Before the angry hordes gather outside my window with their pitchforks and torches, I want to make something clear -- I do not think Harry Potter is replaceable. Without getting all weepy on you (just kidding, I've been crying since last Monday), Harry was a huge part of my upbringing and is still a part of my life today, even as it ends. The thing is -- and I know this doesn't make me special, because I'm not alone here -- I was 11 years old; Harry's age (as well as Daniel Radcliffe's) when the first film came out. So ten years later, as the core "growing up" years come to an end, it feels like -- and I know this sounds dramatic if you don't "get" Harry Potter -- but it feels like I'm losing a big part of myself.
The thing about Harry, even though it's been said so many times before, is that it was about a fantastical world, but it was also about the most basic elements of the human experience -- loyalty, friendship, love, loneliness, guilt. To learn about those things as Harry did meant that the books were a sort of road map to the adolescent world. The seven Harry Potter books told a beautiful story, but they were also value indicators for young people. What was important was friendship and family, what you could accomplish was always more than you thought you were capable of, and your purpose in life was to love as much as you possibly could. Harry was the best possible coming of age story we could come of age to -- it helped us to make sense of growing up; it helped us in figuring out what kind of people we wanted to be.
Would I have known that love and friendship were important had I not read Harry? Yes, of course. But would I have known -- had a very heightened sense -- of the fact that they could save you in the worst of times? No, probably not. I am endlessly thankful for Harry, but it would be an understatement to say I'm not ready to let it go. I've avoided writing about it -- thinking about it -- up until this very moment because of what it means. This time, it really is the end.
So that being said, I need something -- I think we all need something -- to fill the void in our lives that Harry will be leaving come this Friday. Of course, I don't have a made-for-kids book series in mind at this point. But I still want some fantasy, some magic, even if it's a different kind this time around.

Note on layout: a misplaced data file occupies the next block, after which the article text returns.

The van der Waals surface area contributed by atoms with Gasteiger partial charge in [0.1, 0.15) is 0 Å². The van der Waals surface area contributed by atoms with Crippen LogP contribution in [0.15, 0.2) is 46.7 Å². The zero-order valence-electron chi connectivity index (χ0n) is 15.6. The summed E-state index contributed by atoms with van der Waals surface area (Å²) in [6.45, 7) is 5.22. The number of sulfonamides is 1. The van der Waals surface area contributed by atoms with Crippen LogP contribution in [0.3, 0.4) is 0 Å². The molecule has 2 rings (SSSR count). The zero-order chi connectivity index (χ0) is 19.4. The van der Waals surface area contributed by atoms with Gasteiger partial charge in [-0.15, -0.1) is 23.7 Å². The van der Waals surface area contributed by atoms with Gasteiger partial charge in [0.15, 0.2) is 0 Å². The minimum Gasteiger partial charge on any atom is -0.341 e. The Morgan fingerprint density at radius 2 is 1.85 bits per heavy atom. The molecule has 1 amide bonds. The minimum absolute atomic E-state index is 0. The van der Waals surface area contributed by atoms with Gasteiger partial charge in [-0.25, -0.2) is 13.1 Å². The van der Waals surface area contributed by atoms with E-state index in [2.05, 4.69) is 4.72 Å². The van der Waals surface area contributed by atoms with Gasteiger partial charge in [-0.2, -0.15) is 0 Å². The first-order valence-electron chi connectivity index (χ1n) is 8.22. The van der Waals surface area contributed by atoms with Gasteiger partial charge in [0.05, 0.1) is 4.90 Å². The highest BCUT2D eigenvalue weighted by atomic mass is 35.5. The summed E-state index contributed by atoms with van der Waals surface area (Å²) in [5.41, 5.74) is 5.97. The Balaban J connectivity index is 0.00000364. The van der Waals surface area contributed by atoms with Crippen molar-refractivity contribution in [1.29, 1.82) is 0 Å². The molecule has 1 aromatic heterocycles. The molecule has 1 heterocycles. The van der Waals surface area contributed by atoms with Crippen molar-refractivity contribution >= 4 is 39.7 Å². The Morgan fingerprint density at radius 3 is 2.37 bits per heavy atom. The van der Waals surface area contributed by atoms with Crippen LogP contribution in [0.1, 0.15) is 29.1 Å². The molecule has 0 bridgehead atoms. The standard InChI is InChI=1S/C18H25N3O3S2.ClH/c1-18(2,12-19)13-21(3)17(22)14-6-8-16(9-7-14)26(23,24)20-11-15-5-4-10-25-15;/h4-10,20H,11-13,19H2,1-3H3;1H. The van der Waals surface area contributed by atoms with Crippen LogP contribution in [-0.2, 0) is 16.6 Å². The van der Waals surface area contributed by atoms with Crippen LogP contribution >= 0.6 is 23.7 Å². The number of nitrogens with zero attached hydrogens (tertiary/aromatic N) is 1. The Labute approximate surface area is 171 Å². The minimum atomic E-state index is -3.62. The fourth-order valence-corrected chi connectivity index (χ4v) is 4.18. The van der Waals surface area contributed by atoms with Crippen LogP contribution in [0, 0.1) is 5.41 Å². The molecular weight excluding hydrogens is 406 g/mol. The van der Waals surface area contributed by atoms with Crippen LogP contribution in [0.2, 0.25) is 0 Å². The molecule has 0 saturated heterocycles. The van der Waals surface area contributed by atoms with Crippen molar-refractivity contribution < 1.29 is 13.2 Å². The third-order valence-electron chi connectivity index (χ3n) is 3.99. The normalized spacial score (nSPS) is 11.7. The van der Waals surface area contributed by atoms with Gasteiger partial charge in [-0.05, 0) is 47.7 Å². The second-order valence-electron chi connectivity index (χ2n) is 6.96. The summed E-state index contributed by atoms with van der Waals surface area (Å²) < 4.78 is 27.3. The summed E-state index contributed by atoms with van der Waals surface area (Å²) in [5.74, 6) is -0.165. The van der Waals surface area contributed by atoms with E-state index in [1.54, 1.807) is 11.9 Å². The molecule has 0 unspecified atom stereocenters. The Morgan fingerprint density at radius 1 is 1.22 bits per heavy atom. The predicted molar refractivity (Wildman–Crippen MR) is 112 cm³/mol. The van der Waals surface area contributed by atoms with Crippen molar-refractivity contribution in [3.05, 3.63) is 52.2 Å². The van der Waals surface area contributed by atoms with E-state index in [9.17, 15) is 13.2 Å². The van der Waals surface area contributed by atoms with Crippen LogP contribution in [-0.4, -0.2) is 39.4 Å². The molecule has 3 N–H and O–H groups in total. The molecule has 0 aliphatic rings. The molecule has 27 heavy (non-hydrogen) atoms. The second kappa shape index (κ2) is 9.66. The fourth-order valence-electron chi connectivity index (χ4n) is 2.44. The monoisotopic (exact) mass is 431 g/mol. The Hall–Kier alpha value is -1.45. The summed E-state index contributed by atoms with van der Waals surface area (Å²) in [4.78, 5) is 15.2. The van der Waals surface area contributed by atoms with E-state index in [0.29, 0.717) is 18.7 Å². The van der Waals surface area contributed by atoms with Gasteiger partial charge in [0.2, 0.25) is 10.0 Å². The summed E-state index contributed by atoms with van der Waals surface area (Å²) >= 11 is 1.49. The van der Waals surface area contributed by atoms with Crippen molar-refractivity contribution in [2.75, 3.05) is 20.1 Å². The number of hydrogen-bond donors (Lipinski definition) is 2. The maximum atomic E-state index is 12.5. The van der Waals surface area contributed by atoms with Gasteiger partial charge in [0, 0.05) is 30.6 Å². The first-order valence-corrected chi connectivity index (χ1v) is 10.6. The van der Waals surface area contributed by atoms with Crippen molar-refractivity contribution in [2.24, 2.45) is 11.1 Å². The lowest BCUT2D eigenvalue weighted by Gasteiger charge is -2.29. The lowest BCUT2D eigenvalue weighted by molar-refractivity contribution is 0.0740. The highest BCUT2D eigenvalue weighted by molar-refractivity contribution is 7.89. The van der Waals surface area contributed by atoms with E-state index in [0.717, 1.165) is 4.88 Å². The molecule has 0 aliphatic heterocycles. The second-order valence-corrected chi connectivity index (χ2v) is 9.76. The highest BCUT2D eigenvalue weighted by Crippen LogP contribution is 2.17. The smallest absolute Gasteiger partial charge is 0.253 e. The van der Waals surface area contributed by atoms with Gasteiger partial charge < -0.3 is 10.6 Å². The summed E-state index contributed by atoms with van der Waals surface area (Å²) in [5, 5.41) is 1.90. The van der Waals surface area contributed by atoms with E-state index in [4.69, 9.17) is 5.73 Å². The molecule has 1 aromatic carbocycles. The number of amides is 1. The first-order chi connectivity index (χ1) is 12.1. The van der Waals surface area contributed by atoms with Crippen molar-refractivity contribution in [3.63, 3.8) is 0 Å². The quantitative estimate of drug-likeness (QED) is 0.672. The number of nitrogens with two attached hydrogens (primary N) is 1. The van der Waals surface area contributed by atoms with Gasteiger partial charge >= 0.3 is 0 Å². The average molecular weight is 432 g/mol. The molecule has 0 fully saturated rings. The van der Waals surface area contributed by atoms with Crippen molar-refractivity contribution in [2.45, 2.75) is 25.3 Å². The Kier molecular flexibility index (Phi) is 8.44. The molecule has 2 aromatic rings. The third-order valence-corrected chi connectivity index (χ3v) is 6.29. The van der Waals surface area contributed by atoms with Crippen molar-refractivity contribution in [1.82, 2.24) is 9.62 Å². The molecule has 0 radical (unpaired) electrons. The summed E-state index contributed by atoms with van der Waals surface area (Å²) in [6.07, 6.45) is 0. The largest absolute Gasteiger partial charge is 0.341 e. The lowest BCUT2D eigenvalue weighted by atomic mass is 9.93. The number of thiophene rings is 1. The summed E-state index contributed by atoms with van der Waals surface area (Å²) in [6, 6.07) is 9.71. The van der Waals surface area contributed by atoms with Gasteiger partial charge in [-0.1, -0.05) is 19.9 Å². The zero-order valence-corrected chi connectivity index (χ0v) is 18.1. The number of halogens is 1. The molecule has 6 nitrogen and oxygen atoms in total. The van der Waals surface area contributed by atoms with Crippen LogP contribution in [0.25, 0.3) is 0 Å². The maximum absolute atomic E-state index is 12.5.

The Hunger Games
It's the most obvious heir to the Harry Potter series, but at this point that's mostly because of timing -- it's the next-in-line fantasy book series turned fantasy movie series. It's got a smaller fan base than Harry, but they're dedicated and vocal about their support, and for good reason. The Hunger Games trilogy is incredibly powerful, focusing on life and death situations in a carefully created futuristic world, with a seriously kick-ass female protagonist. (And the first photos of Jennifer Lawrence as Katniss did not disappoint.) It's like Gladiator meets Brave New World meets Alias, but really, it's in a class all its own.
A Song of Ice and Fire (Game of Thrones)
If you haven't jumped on this bandwagon yet, you obviously don't read this site very often. (Or you just don't have HBO. If that's the case, I guess you're forgiven.) A Song of Ice and Fire is the series of epic fantasy novels by George R. R. Martin, and Game of Thrones is first book in the series. There are four books total so far, and a fifth one on its way, as well as prequel novellas -- basically, this amount of reading should keep you occupied for quite some time. And if you hadn't guessed, the just-wrapped Season 1 of HBO's Game of Thrones is based on the first book, so there's a TV series if you like the books (or don't like reading). A Song of Ice and Fire, like The Hunger Games, exists in a totally original fantasy world unlike any other. The first book/season introduces our characters -- competing families, wars brewing, and so on -- and then there's dragons (!), and really, we've only just begun. The characters are well-developed, the storylines are so good you'll be glued to the page, and, so far, I'm really impressed with the TV series, too. Basically, this one's a shoo-in for Harry Potter replacement -- it's strong in both quality and quantity.